Use of Comparative Genomics for Non-coding Rna Prediction and Investigation of Dna Introgression in Yeast
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The rapid development of large-scale genomic sequencing has dramatically changed the field of genetics, in part through the development of comparative genomics. Fungal comparative genomics is particularly powerful given the large number of genomes currently available, their compact architecture, and their relative ease of genetic manipulation. Fungal comparative genomics was employed in this work to address two related questions. First, it was used along with computational thermodynamic methods to predict non-coding RNA (ncRNA) in Saccharomyces cerevisiae. Sets of positive and negative control genes were evaluated to determine the effect of window sizes and step sizes on the sensitivity of ncRNA identification. The approach was then applied to predict ncRNA genes on chromosome 6 of S. cerevisiae and S. bayanus. Northern blot analysis, rapid amplification of cDNA ends (RACE), and publicly available cDNA library data were used to test the predictions. Strong experimental evidence was accumulated for four new ncRNA genes. Potential structural elements in the 5' and 3' untranslated regions (UTRs) of six annotated protein-coding genes were also identified. This work shows that thermodynamic approaches, coupled with comparative genomics, are powerful tools for predicting structural ncRNA. Second, comparative genomic approaches were employed to identify a non-reciprocal transfer event from Cryptococcus neoformans var. grubii to var. neoformans ~2 million years ago involving a 14 gene (~40 kb) region. The majority of clinical and environmental var. neoformans strains from around the world contain this sequence obtained from var. grubii. The introgression event likely occurred via an incomplete inter-varietal sexual cycle creating a hybrid intermediate where mobile elements common to both lineages mediated the exchange. The subsequent duplication in laboratory strains of a fragment of this same genomic region supports evolutionary theories that instabilities in subtelomeric regions promote adaptive evolution through gene amplification and subsequent adaptation. These data indicate that DNA exchange between closely related sympatric varieties or species may be a recurrent theme in the evolution of fungal species. It further suggests that while evolutionary divergence is the primary force driving speciation, rare introgression events also play a potentially important role.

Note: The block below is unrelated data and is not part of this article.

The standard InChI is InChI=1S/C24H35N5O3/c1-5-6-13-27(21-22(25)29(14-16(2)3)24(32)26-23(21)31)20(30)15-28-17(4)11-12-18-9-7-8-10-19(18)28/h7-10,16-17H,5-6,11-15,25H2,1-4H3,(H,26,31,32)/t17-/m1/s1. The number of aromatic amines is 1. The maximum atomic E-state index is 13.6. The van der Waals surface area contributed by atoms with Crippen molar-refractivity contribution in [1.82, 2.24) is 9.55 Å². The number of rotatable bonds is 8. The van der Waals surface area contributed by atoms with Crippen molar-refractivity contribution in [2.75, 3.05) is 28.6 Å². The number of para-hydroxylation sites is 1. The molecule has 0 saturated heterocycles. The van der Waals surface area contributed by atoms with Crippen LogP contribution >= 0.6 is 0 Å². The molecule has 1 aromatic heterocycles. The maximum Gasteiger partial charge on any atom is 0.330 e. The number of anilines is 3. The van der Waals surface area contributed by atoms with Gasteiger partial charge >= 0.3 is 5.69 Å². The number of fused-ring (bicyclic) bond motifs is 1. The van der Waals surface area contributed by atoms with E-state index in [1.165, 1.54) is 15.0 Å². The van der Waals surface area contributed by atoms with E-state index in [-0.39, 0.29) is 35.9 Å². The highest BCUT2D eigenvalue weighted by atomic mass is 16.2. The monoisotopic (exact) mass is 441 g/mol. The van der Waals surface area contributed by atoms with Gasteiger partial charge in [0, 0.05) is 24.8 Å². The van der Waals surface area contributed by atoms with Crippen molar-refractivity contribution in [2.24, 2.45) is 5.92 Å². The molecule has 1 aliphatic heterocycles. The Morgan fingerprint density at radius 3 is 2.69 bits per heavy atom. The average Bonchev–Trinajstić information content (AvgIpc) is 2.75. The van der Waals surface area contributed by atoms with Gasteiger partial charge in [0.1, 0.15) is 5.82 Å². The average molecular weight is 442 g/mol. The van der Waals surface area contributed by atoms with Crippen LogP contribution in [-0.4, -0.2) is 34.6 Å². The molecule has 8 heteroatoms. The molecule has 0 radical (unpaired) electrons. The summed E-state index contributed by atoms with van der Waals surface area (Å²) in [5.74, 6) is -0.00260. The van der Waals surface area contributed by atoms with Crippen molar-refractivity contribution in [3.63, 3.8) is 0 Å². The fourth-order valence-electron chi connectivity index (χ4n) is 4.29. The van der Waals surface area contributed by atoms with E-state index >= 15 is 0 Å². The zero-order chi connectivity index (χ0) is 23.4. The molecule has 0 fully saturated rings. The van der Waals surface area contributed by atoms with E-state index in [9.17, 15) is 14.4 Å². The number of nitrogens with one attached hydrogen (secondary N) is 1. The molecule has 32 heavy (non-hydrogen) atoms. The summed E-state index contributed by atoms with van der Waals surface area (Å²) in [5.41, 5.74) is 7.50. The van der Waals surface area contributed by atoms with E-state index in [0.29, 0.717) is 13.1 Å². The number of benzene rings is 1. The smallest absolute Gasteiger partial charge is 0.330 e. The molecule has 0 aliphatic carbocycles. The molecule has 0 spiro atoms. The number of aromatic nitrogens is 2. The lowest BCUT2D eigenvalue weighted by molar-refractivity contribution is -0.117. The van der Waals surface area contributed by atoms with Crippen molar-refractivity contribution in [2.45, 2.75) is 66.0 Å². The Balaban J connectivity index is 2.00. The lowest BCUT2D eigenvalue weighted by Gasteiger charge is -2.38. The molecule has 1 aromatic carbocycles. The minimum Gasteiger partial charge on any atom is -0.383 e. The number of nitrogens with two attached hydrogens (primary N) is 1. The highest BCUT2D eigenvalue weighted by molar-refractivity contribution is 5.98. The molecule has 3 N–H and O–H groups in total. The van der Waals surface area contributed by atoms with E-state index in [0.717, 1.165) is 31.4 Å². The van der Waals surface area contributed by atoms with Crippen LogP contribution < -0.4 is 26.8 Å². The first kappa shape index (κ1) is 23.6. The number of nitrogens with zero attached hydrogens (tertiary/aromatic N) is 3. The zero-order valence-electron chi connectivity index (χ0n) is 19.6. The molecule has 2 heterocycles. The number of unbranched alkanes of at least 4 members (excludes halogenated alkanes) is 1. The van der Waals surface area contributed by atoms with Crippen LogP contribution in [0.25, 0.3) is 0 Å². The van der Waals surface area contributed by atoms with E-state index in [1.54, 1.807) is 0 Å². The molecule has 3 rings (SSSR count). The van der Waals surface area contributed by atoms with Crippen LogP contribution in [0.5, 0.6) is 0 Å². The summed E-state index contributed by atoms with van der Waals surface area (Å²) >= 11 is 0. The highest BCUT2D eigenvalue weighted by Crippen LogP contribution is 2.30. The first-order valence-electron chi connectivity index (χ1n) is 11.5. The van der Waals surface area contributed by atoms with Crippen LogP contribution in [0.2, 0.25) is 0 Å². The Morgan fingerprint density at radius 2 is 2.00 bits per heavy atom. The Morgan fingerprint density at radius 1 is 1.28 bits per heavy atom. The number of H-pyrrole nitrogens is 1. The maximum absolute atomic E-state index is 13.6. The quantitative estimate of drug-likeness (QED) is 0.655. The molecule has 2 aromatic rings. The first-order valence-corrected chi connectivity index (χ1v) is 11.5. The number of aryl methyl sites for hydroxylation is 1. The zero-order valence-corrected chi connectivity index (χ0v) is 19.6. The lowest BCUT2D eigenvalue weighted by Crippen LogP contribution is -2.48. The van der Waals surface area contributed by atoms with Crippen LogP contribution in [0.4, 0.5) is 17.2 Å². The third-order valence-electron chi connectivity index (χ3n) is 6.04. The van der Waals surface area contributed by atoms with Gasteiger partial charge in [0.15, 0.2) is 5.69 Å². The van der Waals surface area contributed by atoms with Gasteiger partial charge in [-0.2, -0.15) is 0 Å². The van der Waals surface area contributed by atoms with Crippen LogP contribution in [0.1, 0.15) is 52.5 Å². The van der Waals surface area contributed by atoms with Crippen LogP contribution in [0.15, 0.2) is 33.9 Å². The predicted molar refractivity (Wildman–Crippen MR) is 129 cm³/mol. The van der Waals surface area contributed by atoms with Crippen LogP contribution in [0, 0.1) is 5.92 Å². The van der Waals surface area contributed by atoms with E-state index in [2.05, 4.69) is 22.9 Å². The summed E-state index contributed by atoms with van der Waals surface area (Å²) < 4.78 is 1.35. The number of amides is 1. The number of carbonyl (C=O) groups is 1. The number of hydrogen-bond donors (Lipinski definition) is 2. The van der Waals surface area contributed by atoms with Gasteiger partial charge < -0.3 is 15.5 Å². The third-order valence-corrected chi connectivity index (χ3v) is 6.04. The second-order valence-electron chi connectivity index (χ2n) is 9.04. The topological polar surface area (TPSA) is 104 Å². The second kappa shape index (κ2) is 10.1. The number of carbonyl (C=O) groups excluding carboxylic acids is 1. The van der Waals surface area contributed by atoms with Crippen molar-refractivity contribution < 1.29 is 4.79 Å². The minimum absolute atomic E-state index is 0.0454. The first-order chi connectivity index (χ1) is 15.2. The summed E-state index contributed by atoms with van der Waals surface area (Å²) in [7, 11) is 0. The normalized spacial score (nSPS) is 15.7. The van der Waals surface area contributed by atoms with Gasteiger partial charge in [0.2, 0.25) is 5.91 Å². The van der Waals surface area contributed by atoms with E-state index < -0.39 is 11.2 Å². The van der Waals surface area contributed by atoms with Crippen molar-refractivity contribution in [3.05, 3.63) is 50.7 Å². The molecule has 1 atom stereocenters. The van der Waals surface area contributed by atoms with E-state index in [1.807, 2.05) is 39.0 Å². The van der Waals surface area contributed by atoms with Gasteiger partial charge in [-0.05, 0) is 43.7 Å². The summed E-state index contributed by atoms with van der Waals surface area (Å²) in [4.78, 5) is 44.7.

DepartmentGenetics and Genomics
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